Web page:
Hepatitis has become a global epidemic. Such viral infections can cause cirrhosis of the liver and hepatocellular carcinoma. Nine percent of the global population, or 550 million people, are infected and one million die from the disease every year. Most of these deaths are in lower-income countries. Hepatitis infections have definitive links with poverty beyond death rates; poverty is an identified risk factor for the disease. Here are four ways poverty impacts the hepatitis epidemic:
- Poverty Impedes Diagnosis
Many people are unaware they have hepatitis. Indeed, 90 percent of people with hepatitis C are not diagnosed. Undiagnosed people may not take precautions in preventing transmission.Many diagnostic tests are expensive, putting them out of reach for lower-income countries. For example, the liver biopsy test is not only expensive, but it requires trained histopathologists to analyze the tissue sample. In Africa, medical professionals who are experts in liver diseases are generally not common. This includes those who would analyze the histology sample.Furthermore, lower-income countries don’t typically have high-quality laboratories that can test for hepatitis. The centers that do exist are usually found in urban areas, neglecting those in rural locations.
- Poverty Reduces Access to Treatment
Lower-income countries have limited access to hepatitis treatment. Forty-one percent of the population lives in places without public hepatitis funding. One treatment, known as PEG-INF/RBV, can cost EUR 25,000 for full course therapy in Europe. This figure does not consider any of the follow-up care or further tests.There are also tests which guide the treatment of hepatitis. They identify the strain and how much virus is in a person. They’re expensive and as such not always routine.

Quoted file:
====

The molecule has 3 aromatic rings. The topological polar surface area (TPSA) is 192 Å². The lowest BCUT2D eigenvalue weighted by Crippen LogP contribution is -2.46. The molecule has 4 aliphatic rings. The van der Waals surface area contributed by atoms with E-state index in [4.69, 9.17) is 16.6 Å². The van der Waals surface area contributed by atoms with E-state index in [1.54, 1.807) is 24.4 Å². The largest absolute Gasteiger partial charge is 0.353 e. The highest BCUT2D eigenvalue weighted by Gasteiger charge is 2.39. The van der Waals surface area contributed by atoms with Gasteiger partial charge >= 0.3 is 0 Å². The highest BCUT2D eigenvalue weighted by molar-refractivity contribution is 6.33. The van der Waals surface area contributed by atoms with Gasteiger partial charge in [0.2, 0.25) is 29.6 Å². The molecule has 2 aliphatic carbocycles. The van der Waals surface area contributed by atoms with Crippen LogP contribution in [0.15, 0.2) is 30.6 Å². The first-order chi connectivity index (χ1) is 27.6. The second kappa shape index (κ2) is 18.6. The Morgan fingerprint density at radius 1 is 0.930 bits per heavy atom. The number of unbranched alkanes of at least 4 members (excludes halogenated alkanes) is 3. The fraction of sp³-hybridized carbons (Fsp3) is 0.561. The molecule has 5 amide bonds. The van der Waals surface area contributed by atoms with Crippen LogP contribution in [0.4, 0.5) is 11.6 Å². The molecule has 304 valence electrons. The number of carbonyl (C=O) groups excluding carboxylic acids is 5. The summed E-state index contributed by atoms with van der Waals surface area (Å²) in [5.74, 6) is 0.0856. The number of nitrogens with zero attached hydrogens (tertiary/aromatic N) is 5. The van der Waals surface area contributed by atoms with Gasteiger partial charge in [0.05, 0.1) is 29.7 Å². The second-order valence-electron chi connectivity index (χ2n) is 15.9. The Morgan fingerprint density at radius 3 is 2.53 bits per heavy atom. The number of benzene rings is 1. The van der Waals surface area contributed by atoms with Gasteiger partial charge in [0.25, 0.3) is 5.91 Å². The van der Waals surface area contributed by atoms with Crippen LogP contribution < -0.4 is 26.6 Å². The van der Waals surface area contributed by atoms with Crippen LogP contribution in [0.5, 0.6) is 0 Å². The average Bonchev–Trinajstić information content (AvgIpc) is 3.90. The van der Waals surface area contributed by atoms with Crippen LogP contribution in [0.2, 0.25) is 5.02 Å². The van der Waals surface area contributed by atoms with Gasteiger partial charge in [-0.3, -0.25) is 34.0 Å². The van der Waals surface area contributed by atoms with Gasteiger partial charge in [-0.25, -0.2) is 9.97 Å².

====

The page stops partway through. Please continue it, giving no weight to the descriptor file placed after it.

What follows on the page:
- Patents Make Drugs More Expensive Than They Need to Be
Drugs are protected as intellectual property by patents. These protection laws prevent other companies from creating comparable, generic drugs at lower prices for twenty years after invention. The intention is to encourage research and development by drug companies. In reality, when only one company makes a drug the company has free range with pricing and often sets a high price tag. These patents make some hepatitis drugs too expensive for patients in lower-income countries.
- Reuse of Syringes is Common in Lower-Income Countries
Syringes can be contaminated with hepatitis. When they are reused without sterilization, they can pass along the infection. One reason that dirty syringes are reused is because of poorly trained healthcare workers. Also, lack of funding forces medical professionals to reuse syringes. If this practice continues, so will the epidemic.The good news is that there are treatments and cures for hepatitis. There is a complete cure for the hepatitis C strain and preventative vaccines for hepatitis A, B and E. The World Health Organization (WHO) is optimistic in defeating the hepatitis epidemic. They have prioritized its eradication and are creating guidelines to help countries with this process.
Previously, the WHO prioritized fighting a global epidemic during the HIV outbreak. HIV therapy once cost $10,000 per patient, per year. That is now down to $100. Today 10 million people receive treatment, in contrast to the mere 20,000 who were once treated in developing nations.
Hopefully, with focus and funding, the future of hepatitis can follow the pattern set by the HIV outbreak, and poverty’s impact can be eliminated.
– Mary Katherine Crowley